Since its inception in 1954, the legendary band La Sonora Ponceña, from Puerto Rico , has been one of the most consistent producers of great salsa music. Led by Enrique "Quique" Lucca Caraballo, born in Yauco, Puerto Rico, this group has included many of the most talented in the world of salsa, at one time or another.
The band actually evolved from a group called the Conjunto Internacional, formed by Lucca in 1944. That group included Antonio Tato Santaella on bongos, who would stay with Lucca for many years.
Lucca was a great fan of the famous Cuban band called Sonora Matancera and their musical style that utilized a full percussion section, with only trumpets in the horn section for harmony with the piano and voices. In naming the group, Lucca added the group's home city of Ponce to that style and thus, Sonora Ponceña.
Enrique "Papo" Lucca Jr. was born in 1946 and displayed enormous talent as a small child. Destined to join and make a major contribution to the Sonora Ponceña family.
The group evolved in 1956 to include pianist Vicentico Morales and the young Papo was already at the piano making arrangements. By age 12, Papo had recorded his first piano solo. Other early recordings by the group included other popular vocalists of that time such as Felipe Rodriguez and Davilita.
By 1960, the band had travelled to New York City to perform at both the Manhattan Center and the Puerto Rico Theater. The band was well received. Papo went on to refine his skills at the Puerto Rico Conservatory of Music, emerging as an accomplished musician and arranger.
During these early years, the group was known mostly for their guarachas and boleros. They also utilized many different singers who also sang with other groups. This stabilized when Tito Gomez joined the band and stayed until 1974.
1968 was a notable year for the group as Quique stepped aside as musical director, leaving his son Papo in charge, and the group embraced the new high fidelity LP technology in their recordings. Papo's musical direction included a fusion of modern style traditional Cuban sounds together with jazz, coupled with improvisations. The group also expanded to use four trumpets in the horn section. Luigi Texidor came on board as a lead singer and Miguel Ortiz who began as timbalero went on to replace Tito Gomez. Lastly, Yolanda Rivera and Toñito Ledee came on as lead singers. These elements would thereafter define the Sonora Ponceña "sound" for many years.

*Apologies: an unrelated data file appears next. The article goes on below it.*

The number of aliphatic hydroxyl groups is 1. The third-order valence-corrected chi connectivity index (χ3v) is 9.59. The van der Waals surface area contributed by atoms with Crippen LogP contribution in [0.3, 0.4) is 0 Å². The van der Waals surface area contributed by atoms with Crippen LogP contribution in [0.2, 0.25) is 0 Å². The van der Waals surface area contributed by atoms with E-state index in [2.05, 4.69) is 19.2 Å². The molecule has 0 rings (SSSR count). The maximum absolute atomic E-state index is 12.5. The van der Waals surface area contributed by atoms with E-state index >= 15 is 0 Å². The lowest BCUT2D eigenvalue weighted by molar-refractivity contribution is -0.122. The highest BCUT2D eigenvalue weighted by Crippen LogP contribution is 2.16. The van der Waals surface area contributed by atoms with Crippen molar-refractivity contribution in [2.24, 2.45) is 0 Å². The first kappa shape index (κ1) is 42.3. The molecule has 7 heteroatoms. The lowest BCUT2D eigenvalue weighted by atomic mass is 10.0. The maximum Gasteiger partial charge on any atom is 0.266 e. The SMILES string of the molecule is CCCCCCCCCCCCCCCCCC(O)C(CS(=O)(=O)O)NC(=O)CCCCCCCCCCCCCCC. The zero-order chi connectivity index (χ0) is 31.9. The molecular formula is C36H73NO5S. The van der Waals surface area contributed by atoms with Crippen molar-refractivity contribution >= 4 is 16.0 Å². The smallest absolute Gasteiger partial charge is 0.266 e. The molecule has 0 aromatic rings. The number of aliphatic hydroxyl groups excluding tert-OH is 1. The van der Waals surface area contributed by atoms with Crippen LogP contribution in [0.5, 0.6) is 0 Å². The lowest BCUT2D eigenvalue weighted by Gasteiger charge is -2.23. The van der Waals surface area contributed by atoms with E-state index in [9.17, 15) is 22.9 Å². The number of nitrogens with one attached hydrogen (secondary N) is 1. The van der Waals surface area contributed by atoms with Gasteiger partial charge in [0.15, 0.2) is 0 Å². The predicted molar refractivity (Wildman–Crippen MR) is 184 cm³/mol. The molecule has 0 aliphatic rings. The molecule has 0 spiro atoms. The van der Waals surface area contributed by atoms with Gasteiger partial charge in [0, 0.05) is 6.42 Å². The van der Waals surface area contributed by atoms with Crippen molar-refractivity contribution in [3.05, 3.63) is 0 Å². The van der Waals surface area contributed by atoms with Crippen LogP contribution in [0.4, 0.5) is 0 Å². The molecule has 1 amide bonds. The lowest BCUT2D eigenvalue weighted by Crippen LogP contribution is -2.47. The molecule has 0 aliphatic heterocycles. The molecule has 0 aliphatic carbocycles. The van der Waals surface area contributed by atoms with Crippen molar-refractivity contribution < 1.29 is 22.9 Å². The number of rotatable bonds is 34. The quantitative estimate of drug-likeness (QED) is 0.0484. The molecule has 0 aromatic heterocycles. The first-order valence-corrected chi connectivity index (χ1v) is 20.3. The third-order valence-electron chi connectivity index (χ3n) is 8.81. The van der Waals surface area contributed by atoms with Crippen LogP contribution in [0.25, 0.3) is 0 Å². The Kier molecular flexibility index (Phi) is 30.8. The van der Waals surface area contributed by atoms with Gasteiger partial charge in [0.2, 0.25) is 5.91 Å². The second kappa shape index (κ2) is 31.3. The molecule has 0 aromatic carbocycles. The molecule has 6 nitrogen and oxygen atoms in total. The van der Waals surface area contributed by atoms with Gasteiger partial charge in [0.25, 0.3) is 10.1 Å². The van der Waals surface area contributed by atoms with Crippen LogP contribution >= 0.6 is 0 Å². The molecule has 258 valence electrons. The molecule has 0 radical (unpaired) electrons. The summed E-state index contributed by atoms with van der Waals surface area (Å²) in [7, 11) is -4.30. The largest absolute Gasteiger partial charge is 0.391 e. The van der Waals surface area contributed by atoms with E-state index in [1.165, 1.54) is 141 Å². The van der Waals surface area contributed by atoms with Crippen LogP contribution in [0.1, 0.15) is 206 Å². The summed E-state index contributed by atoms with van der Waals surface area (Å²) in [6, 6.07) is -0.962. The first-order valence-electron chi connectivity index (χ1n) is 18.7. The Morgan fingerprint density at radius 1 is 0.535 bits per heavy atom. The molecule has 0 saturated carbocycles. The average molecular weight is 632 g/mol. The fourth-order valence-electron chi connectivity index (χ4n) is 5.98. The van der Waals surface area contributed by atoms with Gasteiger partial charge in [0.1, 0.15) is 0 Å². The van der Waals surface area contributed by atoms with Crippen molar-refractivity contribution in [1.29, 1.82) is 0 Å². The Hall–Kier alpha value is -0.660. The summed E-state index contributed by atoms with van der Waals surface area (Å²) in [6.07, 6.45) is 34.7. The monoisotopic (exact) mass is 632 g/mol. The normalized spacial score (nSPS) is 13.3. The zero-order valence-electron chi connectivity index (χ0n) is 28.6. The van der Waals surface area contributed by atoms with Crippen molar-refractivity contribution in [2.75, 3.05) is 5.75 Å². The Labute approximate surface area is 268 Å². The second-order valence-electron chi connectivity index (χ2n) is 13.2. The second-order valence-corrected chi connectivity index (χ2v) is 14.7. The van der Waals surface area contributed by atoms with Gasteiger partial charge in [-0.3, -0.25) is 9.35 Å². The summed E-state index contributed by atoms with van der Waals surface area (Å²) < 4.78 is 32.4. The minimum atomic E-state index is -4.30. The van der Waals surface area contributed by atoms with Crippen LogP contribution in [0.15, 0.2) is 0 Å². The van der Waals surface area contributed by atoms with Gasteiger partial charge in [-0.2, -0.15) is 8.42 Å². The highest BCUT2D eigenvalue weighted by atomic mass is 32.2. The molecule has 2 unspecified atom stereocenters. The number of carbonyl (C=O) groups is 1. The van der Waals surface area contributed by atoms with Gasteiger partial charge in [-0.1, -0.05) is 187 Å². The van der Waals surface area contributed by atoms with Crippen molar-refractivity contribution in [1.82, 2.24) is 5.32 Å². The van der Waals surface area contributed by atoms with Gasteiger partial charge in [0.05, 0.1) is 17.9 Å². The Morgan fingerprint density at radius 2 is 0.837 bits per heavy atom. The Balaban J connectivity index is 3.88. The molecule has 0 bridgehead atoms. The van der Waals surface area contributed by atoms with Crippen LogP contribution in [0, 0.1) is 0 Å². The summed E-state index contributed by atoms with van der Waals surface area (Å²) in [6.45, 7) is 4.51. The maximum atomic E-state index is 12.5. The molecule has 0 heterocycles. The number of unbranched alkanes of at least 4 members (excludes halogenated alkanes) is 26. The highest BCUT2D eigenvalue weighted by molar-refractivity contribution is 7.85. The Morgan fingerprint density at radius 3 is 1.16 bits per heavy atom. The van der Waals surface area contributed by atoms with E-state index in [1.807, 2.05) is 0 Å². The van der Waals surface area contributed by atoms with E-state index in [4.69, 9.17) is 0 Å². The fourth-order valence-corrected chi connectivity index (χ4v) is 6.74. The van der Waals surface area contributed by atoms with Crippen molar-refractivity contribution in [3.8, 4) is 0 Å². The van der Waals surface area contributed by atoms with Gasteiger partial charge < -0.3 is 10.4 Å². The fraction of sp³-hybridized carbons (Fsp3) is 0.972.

The very next year, the group recorded its first LP album on the Inca label. It included the hit song " Hachero Pa' Un Palo" and set the stage for then world's discovery of this seminal salsa band. They recorded an even bigger hit "Fuego en el 23" and went on to record 30 more albums on the Inca label.
By 1980, the group had become a great success but perhaps their best work was still ahead of them. Salsa romantica was hot and the band adjusted to new styles and commercial forces without abandoning the trademarks of their prior success: straightforward salsa, such as this song, Percusion from their 45 Aniversario album. Papo shone as pianist and arranger in great demand. He was featured as an important part of the Fania All-Stars and collaborated with many artists including those in the Fania stable.
The group continues to perform, often reviving the classic songs that made them great. Their recent association with the Salsa Congress has won them new fans that have delighted in the discovery of a group that was instrumental in the genre's history. ~ Music of Puerto Rico